Film Review: What to Expect from the Jayhawk Defense

The big news coming out of Mike Gundy’s weekly press conference this past Monday was Jalen McCleskey’s decision to redshirt and transfer. When a guy who has a chance to break into the top 10 all time in receiving yards at Oklahoma State decides to leave the school, that’s obviously going to be all over the headlines. However, in regards to this weekend’s game against Kansas, Gundy mentioned something about the Jayhawk defense which I wanted to explore further.

When asked to give some insight on the Kansas defense, Gundy said they like to “corral the middle of the field and force the ball outside.” Now, what exactly does he mean by this and how can the Cowboys combat this style of play?

Aside from a few years spent at Minnesota, Western Kentucky and North Texas, Kansas defensive coordinator Clint Bowen has been a part of the program since his playing days in the early 90s. He’s done a great job with the players he has at KU and he’s led some pretty respectable defenses over the years.

In the past, the Jayhawks have based out of a 4-3 using a Nickel defender as the strong side linebacker.

However, this season, they are basing out of a tight three-down lineman front with the two outside lineman in 4i techniques (across from the offensive tackle, slightly to the inside shoulder). They run a lot of Cover 2, Tampa 2 and Cover 3, and have dropped eight men into coverage a lot this season.

Capture2.PNGAgainst the run, their main goal is to “spill” the running back outside to their “force” players to make the tackle. What this means is their defensive lineman and inside linebacker want to prevent the running back from gaining yards up the middle and “spill” him to the outside.

The outside linebackers, cornerbacks and safeties are the “force” players who will either make the play or turn the ball carrier back into the spill players who are continuing their pursuit after the ball.

Picture1-1024x620.pngThe spill players will fit the inside half of their gap responsibility and force the back to run laterally. Here’s an example of Iowa State’s doing this to the Cowboys last season.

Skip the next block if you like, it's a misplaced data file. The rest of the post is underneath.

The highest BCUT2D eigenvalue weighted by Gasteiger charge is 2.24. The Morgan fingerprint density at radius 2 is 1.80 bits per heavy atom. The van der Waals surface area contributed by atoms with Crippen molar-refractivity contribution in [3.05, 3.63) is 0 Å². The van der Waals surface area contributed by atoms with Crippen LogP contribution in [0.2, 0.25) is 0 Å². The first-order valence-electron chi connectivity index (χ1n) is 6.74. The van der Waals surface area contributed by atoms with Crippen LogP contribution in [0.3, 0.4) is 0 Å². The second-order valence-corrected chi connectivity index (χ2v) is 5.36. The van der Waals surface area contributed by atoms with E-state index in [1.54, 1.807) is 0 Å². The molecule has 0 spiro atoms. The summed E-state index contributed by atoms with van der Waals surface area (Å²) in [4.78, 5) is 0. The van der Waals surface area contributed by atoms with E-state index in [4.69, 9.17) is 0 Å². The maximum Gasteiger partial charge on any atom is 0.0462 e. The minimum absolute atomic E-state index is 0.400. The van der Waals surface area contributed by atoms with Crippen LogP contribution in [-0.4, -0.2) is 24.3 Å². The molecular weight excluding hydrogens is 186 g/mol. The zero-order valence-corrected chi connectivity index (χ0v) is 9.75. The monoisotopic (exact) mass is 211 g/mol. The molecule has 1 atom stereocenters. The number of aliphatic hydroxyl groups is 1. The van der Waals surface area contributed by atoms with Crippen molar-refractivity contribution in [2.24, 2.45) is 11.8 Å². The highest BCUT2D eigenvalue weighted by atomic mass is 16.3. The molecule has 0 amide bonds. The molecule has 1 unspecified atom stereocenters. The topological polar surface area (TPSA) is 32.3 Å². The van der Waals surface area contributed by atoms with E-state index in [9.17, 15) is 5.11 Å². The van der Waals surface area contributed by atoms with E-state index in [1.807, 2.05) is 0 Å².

The goal of KU’s defense is to clog the middle with their defensive lineman, and let the rest of their defense make a play. By doing this, they are able to take away several key running options for teams like OSU.

Ian Boyd of explains how this defense causes trouble for the inside zone:

The biggest problem for the offense is that the LBs are pretty covered up and free to “rock back” into the cutback lanes while the trapping H-back has to round the corner and find a guy to block on the move. It’s child’s play for a disciplined LB corps to blow that block up and either kill the play or spill the back laterally to the secondary run support. If inside zone is getting spilled laterally it’s pretty much DOA, the whole point is to allow the RB to get going north and south with square shoulders.”

In addition, this defense causes issues for any running plays with a pulling guard as the guard is leaving the tackle in a tough spot with how the defensive lineman is set. He has to step inside to prevent the defender in the 4i technique from darting in the backfield to make a play.


So, what are the best options for the Cowboys to run the football against this look on Saturday?

Well, Oklahoma State is more talented than Kansas up front, so they should just be able to win their matchups and still run the ball inside on the inside zone, power and GT counter. However, if they start to have issues getting the ball up the middle of the field, they can revert to a concept which Thomas Fleming covered in detail about 10 months ago. The dart, or “wrap” run play.


Boyd explains why this play is favorable against the tight three-man front spill defense.

The advantage in this play is that most of the blockers are just focusing on keeping the DEs and LBs pinned inside where they are to start the play. The pulling tackle has to find his man in space but he’s probably looking to block a 200 pound DB so it’s a pretty favorable assignment so long as he at least gets in the way.

In addition, the four-receiver set against Kansas’ three linebacker look is always a favorable matchup for the Cowboy offense. The pass concepts in this RPO concept will also keep the defense honest, and if they can get both the ground game and passing game going, it should be a long day for this Jayhawk defense.

In conclusion, we saw KU try to implement this tactic last season in Stillwater and the Cowboys were still able to rush for 167 yards and 5 touchdowns. Even though it’s their primary defense this season, I think the Cowboys will still have a successful day on the ground.

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